Young Entrepreneur Has A Better Idea. Now What?
Originally published on Tue August 23, 2011 6:30 am
Meredith Perry turned 22 this month. She just graduated from college and started a new company built around a technology she recently invented.
There's plenty of bad economic news these days, but Perry and her company, called UBeam, are trying to defy it — she's hiring and entertaining funding offers from investors.
Perry's invention: a transmitter that can recharge wireless devices using ultrasonic waves. It's like Wi-Fi, she says, except instead of a wireless Internet connection, her's transmits power over the air.
"What happens is, the ultrasound, which vibrates the air, vibrates what's called a piezoelectric transducer," she says. "And what happens is the ultrasound will vibrate the piezocrystals, and the crystals will move back and forth, and that will generate an electrical current."
Perry says the idea came to her when she went to class with a dead laptop and no power cord. She wondered: Why can't I recharge without a cord?
"It's 2011, and if we have quote-unquote wireless devices, they should actually be wireless," she says.
It's one of those ideas that seems too elegant and simple to be true. Perry is used to fielding skeptical questions. No, the waves don't cause cancer. Yes, she has filed for patents. And yes, it has been tried before — but not using ultrasound.
A Different Kind Of Inventor
Perry's story is unusual — she's 22 years old and a woman starting a high-tech company. But she downplays her youth and gender.
Perry seems to have always gone through life on fast forward. She was just in Houston running a zero-gravity experiment for NASA, where she was a student ambassador. She flew in a plane that went up and then down at very high velocity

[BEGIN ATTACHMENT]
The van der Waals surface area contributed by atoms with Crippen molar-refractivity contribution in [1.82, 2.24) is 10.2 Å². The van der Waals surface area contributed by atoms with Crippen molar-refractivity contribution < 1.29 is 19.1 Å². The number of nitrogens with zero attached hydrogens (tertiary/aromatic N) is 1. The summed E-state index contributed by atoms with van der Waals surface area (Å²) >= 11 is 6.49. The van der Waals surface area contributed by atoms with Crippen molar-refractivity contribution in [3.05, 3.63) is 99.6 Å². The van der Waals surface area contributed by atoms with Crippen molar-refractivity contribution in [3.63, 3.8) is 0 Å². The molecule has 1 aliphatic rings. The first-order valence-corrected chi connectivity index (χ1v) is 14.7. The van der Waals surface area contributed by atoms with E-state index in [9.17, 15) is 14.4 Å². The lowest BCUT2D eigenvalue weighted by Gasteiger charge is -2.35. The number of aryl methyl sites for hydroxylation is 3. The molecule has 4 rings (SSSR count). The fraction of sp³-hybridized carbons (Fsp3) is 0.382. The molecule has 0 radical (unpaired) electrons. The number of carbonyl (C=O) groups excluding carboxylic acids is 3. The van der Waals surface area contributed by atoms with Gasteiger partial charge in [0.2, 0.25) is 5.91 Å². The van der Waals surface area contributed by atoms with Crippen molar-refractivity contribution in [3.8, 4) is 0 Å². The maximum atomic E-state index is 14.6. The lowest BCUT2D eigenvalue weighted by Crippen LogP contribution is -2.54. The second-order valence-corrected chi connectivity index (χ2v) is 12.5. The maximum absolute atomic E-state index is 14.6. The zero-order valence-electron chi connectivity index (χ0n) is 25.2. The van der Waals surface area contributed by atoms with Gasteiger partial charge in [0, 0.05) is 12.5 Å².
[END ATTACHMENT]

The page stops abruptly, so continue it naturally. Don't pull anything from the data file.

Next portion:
"It's called the 'vomit comet' for a reason," she says.
Things at UBeam also happened swiftly. This past April, she won an invention competition at the University of Pennsylvania.
Her idea caught the eye of Walt Mossberg, a technology columnist for the Wall Street Journal. He asked her to present at All Things Digital, a conference he runs that is like Mecca for the tech industry.
Perry pursues her interests with an intense, nerdlike focus.
Arthur Perry, her father and early source of funding for UBeam, says as a child, Meredith wanted to invent things, like an umbrella you could use while biking. He recalls her at age 8 reading a book by Louis Sachar.
"She loved it so much, she somehow found out his phone number, called him up and actually spoke to him on the phone," he says. "At age 8, you know — that's Meredith. Not enough to read the book — she had to speak to the guy who wrote it."
Perry has no background in electrical engineering. She is self-taught by reading online, mostly Wikipedia.
'A Guppy Navigating A Shark Tank'
In the business world, she's like a guppy navigating a shark tank. Fortune 500 companies already called to issue veiled threats, telling Perry she ought to license her technology to them.
"And they also know that you have zero money, and they have tons of money, so you'd lose in a lawsuit," she says.
Perry often turns to a team of mentors from school and at other companies. They say she's a quick study and good at listening to advice. Still, it's hard having UBeam's success or failure resting on her young shoulders.
"I literally feel like I'm bipolar, like, every single day, because I'll go from an extreme high thinking this is going to be a billion-dollar company to thinking this is totally going to fail a half an hour later," she says.
One huge decision weighing on Perry right now is where to take funding. She has an offer from a private equity firm but is meeting with other potential investors. She's also trying to hire three engineers and an experienced business partner.
"There are about 8 billion decisions that you need to make daily. Like, I'm the janitor and I'm the CEO," she says. "Everything you can possibly think of from what logo should I chose to who should I hire, to should I take money from this person to what lawyer should I get."
Perry says she's determined to make UBeam succeed. But she also has four other business ideas she'd like to get to.